Hello, my name is Dale Quarrington, and I’m originally from near Toronto, Ontario, Canada. I’m from a small town called Tottenham, which has a population of about 5,000 people. I originally came to Korea back in August, 2003. I’ve been living in the Busan/Gyeongsangnam-do Province area ever since. I started off working at hagwons for the first four years in Korea. Since then, I’ve been working in the Korean public school system either as an elementary or middle school teacher.
Your website and books focus on Korean Buddhism and temples, where did the original interest come from? Were you always interested those topics?
I guess my original passion for Korean Buddhism came after my first visit to Bulguksa Temple in Gyeongju in the fall of 2003. Before that, I didn’t have the slightest clue as to what religion, either historically or currently, Koreans worshipped. But what originally hooked me was the beautiful artwork, the link between Korea’s religious and historical past, as well as the vast differences and similarities between the Christianity I was raised on and what Korean Buddhism offered. Before I came to Korea, I had always found art, religion, and history to be fascinating. And at a Korean Buddhist temple, I could find all three in one place.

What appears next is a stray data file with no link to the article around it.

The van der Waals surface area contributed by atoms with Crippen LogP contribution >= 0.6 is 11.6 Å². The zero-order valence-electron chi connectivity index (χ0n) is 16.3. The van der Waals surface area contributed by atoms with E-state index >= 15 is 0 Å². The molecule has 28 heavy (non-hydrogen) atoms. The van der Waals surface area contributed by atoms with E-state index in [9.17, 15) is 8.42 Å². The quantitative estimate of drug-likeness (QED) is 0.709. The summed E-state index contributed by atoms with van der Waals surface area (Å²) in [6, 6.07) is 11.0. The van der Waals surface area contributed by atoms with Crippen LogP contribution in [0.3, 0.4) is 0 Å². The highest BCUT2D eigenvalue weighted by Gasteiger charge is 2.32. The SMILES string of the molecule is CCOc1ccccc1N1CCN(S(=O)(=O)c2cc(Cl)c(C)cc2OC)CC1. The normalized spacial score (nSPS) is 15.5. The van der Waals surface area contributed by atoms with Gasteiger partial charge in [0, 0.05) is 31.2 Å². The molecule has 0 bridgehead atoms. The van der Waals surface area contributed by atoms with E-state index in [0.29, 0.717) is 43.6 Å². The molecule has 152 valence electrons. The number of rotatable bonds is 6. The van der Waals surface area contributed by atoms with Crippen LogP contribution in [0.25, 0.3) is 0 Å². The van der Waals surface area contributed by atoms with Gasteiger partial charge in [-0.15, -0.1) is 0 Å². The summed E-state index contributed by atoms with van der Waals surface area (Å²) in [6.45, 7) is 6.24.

You’ve just written and published your second book, can you tell me what it’s about and why readers would be interested in purchasing it?
This book, Korean Temples: Art, Architecture, and History, is about the twenty-five most prominent temples throughout Korea. In fact, all nine Korean provinces are represented in the book. The focus of the book deals with the art, architecture, and history of each of these major temples like Tongdosa Temple, Bulguksa Temple, and Haeinsa Temple. I think this book helps explain the intricacies of Korean Buddhism that might not be all that well known to the expat community in Korea. And by focusing on the twenty-five most prominent temples in Korea, my book introduces ideas and places that are yet to be known.